Cynthia Cicero Recognized as Caregiver of the Month

Being the single parent of a child with an intellectual disability can present a unique set of challenges, and each parent deals with these challenges in their own way. Such is the case with Cynthia Cicero, who is essentially the sole caregiver for her daughter, Dana, as well as for her husband, who is in the early stages of dementia.

Dana, 38, who her mother describes as “moderately intellectually disabled,” works for Progressive Choices, a vocational training center for individuals with physical and intellectual disabilities in Las Vegas. As Cynthia’s husband is dealing with his own issues due to his dementia, he is unable to contribute much to Dana’s care.

“It’s pretty much just me,” Cynthia says. “I’m kind of sandwiched in between them.”

A gregarious and upbeat person who clearly embraces life and takes each day as it comes, Cynthia has figured out how to cope with the demands of being a caregiver for a child with disabilities, as well as keeping an eye on her husband.

“I take Dana to work in the morning, I get her there by 9:00 or 9:30, and then I pick her up at 2:00. And in between that, that’s my time. I enjoy Pilates, I take dancing, I have that time to myself. It’s to keep me going, to keep me socializing. Otherwise I don’t know what I would do. I know there will be a time when I can’t do it anymore. But you know, for now, you just do what you can and what you have to.”

As with everyone, people with intellectual disabilities face various obstacles in their day-to-day lives that require the attention and patience of those who love and care for them.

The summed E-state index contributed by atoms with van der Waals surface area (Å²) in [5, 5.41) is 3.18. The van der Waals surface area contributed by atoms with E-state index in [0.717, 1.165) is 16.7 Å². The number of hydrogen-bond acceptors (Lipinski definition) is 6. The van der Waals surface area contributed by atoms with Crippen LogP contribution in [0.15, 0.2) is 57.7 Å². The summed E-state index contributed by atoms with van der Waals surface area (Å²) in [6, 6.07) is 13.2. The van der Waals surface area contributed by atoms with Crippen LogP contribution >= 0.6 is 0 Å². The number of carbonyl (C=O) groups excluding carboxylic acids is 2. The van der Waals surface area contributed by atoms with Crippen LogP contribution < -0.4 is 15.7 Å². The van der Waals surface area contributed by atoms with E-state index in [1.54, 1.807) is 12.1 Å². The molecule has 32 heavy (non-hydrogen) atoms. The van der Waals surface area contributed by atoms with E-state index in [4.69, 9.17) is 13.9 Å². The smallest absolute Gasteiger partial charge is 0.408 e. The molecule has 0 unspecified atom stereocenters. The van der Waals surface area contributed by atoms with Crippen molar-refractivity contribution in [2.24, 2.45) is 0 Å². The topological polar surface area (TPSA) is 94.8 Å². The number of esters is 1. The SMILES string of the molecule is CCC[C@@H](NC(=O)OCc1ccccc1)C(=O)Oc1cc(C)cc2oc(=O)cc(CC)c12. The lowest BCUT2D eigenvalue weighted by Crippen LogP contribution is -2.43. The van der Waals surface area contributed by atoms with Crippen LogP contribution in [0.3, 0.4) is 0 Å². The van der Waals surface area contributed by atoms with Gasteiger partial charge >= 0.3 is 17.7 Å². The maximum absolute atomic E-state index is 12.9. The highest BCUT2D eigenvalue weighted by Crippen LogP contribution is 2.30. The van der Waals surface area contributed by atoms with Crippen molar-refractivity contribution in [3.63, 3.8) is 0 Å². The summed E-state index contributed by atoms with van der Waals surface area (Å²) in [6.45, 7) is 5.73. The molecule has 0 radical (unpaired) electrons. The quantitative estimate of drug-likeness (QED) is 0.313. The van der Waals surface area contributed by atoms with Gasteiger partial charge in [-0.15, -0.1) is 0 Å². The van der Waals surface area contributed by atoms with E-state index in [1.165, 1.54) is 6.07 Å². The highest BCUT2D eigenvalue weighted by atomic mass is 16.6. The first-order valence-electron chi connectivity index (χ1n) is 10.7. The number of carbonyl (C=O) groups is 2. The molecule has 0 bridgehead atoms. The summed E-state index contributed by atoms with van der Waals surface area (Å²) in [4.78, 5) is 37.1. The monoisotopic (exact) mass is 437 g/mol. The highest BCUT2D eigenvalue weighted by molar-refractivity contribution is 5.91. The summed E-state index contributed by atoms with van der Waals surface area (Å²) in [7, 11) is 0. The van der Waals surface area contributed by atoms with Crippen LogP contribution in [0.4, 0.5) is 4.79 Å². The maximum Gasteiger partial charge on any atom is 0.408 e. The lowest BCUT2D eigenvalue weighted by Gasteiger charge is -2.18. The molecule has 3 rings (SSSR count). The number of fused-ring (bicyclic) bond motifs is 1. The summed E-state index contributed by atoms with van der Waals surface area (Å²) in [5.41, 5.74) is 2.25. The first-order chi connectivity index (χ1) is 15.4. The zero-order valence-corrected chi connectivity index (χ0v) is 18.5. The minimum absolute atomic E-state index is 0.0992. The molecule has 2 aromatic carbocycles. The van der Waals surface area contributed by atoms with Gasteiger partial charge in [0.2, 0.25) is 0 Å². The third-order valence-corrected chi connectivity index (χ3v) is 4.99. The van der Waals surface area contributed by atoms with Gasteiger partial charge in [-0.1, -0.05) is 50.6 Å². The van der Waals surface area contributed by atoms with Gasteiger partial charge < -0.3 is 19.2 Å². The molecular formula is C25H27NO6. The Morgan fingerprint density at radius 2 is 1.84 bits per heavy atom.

“We all go through difficult periods in life,” Cynthia says, “and Dana has had some difficult times, like where she once had screaming episodes, and a time where she became catatonic for a while, which was the most serious thing we had been through. But we got past it and we’ve moved on. You have to.”

Cynthia was recently recognized at a luncheon by the Christopher Smith Foundation’s Linda Smith for her dedication to her daughter’s well-being. She said that parents of children with disabilities do what they do for their children out of love, and don’t expect recognition or reward. But she also doesn’t mind a little positive reinforcement.

“It’s nice to get a little pat on the back, it’s nice to hear a ‘thank you.’ We all like a little appreciation now and then, even though we would do what we do for our children anyway.”